Redemptive History and Revelation 11:15-19

Redemptive History and Revelation 11:15-19


1. Introduction to the Drama of Redemptive History

A. Genesis 1-11 is the introduction to the entire drama that will unfold in the rest of Scripture

1. Creation was glorious and good and made my the hands of the pre-incarnate Jesus

2. The Fall; reign of the rebellious and destructive evil one

3. Humanity, the pinnacle of Jesus’ creation, was caught up in the rebellion as active

participants and were brought under the slave power of the evil one and dead toward                                 Jesus


Genesis 3 is one of the most important chapters in the entire Bible because it explains the source of and solution for sin and death.


The scene is the beautiful and perfect garden made by God for our first parents to live in together without sin and its many effects.


There God lovingly and graciously speaks as a Father to Adam and Eve, giving them complete freedom to enjoy all of creation except the tree of the knowledge of good and evil, which was forbidden.


The entrance of the Serpent marks the beginning of chaos in creation. The Serpent is Satan according to Revelation 12:9 and 20:2.


Satan began by tempting Eve to mistrust God’s Word by changing its meaning, just as he did when likewise tempting Jesus in Matthew 4:1–11.


Rather than rebuking Satan, Eve entertained his lies (John 8:42–47) and was subsequently deceived by his crafty arguments (2 Cor. 11:3; 1 Tim. 2:14).


Satan was so bold as to accuse God of being a liar and tempted the pride of Adam and Eve by declaring that if they disobeyed God they could in effect become his peer and gods themselves. Eve believed Satan over God and chose pride over humility by partaking of the tree of the knowledge of good and evil in sin against God.


Tragically, we further read that while all of this occurred Adam stood by silently, failing to lead his family in godliness. Adam then joined his wife in sin, which brought shame, distrust, and separation between Adam and Eve, and between our first parents and God.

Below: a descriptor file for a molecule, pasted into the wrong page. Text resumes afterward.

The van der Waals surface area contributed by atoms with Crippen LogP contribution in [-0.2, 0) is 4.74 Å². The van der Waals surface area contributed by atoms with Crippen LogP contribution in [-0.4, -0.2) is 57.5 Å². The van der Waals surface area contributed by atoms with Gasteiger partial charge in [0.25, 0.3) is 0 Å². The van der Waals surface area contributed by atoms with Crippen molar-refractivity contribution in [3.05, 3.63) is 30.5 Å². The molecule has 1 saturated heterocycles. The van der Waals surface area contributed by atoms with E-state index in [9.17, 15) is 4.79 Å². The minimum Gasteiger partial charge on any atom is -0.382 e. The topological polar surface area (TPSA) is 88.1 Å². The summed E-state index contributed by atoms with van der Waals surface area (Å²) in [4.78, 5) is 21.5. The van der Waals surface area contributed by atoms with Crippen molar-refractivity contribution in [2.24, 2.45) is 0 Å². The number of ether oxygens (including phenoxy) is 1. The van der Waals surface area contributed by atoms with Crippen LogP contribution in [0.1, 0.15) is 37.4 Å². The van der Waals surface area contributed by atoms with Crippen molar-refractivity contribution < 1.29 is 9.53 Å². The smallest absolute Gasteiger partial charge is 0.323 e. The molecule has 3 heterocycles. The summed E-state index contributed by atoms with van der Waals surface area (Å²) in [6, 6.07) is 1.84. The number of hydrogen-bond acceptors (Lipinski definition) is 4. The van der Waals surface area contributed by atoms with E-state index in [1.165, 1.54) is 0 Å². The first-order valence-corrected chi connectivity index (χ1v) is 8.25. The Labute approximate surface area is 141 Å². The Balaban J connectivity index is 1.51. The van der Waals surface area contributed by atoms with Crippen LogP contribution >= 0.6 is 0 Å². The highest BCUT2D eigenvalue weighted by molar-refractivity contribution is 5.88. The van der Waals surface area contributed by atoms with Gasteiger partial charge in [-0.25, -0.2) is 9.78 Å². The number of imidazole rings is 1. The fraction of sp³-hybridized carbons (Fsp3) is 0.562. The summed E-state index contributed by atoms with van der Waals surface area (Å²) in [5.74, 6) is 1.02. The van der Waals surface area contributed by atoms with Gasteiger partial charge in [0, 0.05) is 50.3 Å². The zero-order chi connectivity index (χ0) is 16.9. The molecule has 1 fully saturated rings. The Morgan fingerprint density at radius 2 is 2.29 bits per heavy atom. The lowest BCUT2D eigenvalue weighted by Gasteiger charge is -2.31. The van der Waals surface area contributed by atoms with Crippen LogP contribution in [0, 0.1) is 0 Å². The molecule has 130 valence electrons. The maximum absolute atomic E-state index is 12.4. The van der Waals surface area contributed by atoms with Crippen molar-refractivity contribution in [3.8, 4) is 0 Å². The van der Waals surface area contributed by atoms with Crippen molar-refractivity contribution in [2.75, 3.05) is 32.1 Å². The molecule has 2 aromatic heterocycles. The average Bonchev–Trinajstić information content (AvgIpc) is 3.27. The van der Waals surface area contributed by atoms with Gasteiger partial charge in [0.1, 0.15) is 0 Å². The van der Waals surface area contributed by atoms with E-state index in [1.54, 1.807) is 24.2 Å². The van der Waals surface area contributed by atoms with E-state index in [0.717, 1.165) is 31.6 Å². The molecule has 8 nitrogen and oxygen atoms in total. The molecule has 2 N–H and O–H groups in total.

Adam was the representative and father of all mankind, and when he sinned and fell out of favor with God so did every person who would ever live (Rom. 5:12; 1 Cor. 15:21–22). Consequently, every person since Adam and Eve, other than Jesus, is a sinner, both by nature and choice (Ps. 51:5; 58:3; Isa. 53:6; 64:6; Rom. 3:23; 1 John 1:18).[1]


“The rest of the Bible is not simply a bundle of divergent, unrelated stories as it is sometimes taught in Sunday-School. Rather, the Bible consists of a single drama: the entrance of the Kingdom, the power, and the glory of the living God in this enemy-occupied territory. From Genesis 12 to the end of the Bible, and indeed until the end of time, there unfolds the single, coherent drama of the Kingdom striking back. In this unfolding drama we see the gradual but irresistible power of God re-conquering and redeeming his fallen creation through the giving of his own Son…This is tersely summed up: “The Son of God appeared for this purpose, that he might destroy the works of the devil” (1 John 3:8).[2]


B. Cain and Abel: Murder over worship


C. Noah and the Flood: Genesis 6:5 and the evil of man


D. The command to fill the earth and multiply again: Genesis 9:1

E. The Tower of Babel: Genesis 11:1-4 and the desire to make a name for themselves and         rebel


Ultimately, man wants a name for himself, echoing the temptation from the garden, and to take the place of God and rebel against his commands thereby taking glory for himself and not giving glory to God.


2. The Grand Story of God’s Glory

The story of the Bible is a story about God more than it is about people.


The Bible is not like a “year book”. In a yearbook, the first thing we do is open it and start looking for us.


If we treat the Bible like a yearbook we either get radically disappointed or we make the biblical text say things it does not say.


The Bible is one book comprised of 66 chapters with one author and many scribes telling one cohesive metanarrative!


This one story has many smaller scenes that make up the drama of redemptive history.


In order to see how the drama of redemptive history comes together in the biblical stories, we’ll need to work on defining well three biblical terms:


         A. Glory

         Weight, intrinsic worth, substance, brilliance and beauty

Psalm 86:9

All the nations you have made shall come

and worship before you, O Lord,

and shall glorify your name.


Philippians 3:3

For we are the circumcision, who worship by the Spirit of God and glory in Christ Jesus and put no confidence in the flesh—


         B. God’s Name

         God reveals himself by name for reference, revelation and reputation

Reference: LORD of hosts, God Almighty

Revelation: the LORD is my shepherd

Reputation: Ezekiel 36



C. Worship

Worship is communion with God in which believers, by grace, center their mind’s attention and heart’s affection on the LORD, humbly glorifying God in response to the revelation of his glory and his majesty.